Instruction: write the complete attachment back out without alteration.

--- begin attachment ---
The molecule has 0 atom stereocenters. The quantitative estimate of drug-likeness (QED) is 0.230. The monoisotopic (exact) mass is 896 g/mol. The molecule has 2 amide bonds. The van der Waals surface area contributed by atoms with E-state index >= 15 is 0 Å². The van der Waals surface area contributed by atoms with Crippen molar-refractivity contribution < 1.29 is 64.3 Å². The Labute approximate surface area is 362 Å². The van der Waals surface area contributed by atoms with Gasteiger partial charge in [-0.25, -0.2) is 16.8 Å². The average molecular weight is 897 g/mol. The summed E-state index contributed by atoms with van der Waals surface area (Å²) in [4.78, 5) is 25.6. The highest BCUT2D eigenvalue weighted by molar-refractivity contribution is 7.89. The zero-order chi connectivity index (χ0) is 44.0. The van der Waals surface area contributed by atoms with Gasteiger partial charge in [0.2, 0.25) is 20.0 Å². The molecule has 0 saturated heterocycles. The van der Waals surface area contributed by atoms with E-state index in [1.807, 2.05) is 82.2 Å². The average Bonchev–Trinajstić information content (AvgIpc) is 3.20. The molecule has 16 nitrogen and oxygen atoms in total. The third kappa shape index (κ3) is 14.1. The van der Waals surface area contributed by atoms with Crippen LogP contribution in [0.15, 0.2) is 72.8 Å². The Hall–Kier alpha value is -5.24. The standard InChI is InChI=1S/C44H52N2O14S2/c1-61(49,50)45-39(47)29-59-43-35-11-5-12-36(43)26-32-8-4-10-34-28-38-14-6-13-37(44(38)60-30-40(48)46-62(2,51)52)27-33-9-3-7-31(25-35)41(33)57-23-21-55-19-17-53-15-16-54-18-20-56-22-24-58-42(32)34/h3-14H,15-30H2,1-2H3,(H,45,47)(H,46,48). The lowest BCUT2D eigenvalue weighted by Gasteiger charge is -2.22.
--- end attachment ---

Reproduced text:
The molecule has 0 atom stereocenters. The quantitative estimate of drug-likeness (QED) is 0.230. The monoisotopic (exact) mass is 896 g/mol. The molecule has 2 amide bonds. The van der Waals surface area contributed by atoms with E-state index >= 15 is 0 Å². The van der Waals surface area contributed by atoms with Crippen molar-refractivity contribution < 1.29 is 64.3 Å². The Labute approximate surface area is 362 Å². The van der Waals surface area contributed by atoms with Gasteiger partial charge in [-0.25, -0.2) is 16.8 Å². The average molecular weight is 897 g/mol. The summed E-state index contributed by atoms with van der Waals surface area (Å²) in [4.78, 5) is 25.6. The highest BCUT2D eigenvalue weighted by molar-refractivity contribution is 7.89. The zero-order chi connectivity index (χ0) is 44.0. The van der Waals surface area contributed by atoms with Gasteiger partial charge in [0.2, 0.25) is 20.0 Å². The molecule has 0 saturated heterocycles. The van der Waals surface area contributed by atoms with E-state index in [1.807, 2.05) is 82.2 Å². The average Bonchev–Trinajstić information content (AvgIpc) is 3.20. The molecule has 16 nitrogen and oxygen atoms in total. The third kappa shape index (κ3) is 14.1. The van der Waals surface area contributed by atoms with Crippen LogP contribution in [0.15, 0.2) is 72.8 Å². The Hall–Kier alpha value is -5.24. The standard InChI is InChI=1S/C44H52N2O14S2/c1-61(49,50)45-39(47)29-59-43-35-11-5-12-36(43)26-32-8-4-10-34-28-38-14-6-13-37(44(38)60-30-40(48)46-62(2,51)52)27-33-9-3-7-31(25-35)41(33)57-23-21-55-19-17-53-15-16-54-18-20-56-22-24-58-42(32)34/h3-14H,15-30H2,1-2H3,(H,45,47)(H,46,48). The lowest BCUT2D eigenvalue weighted by Gasteiger charge is -2.22.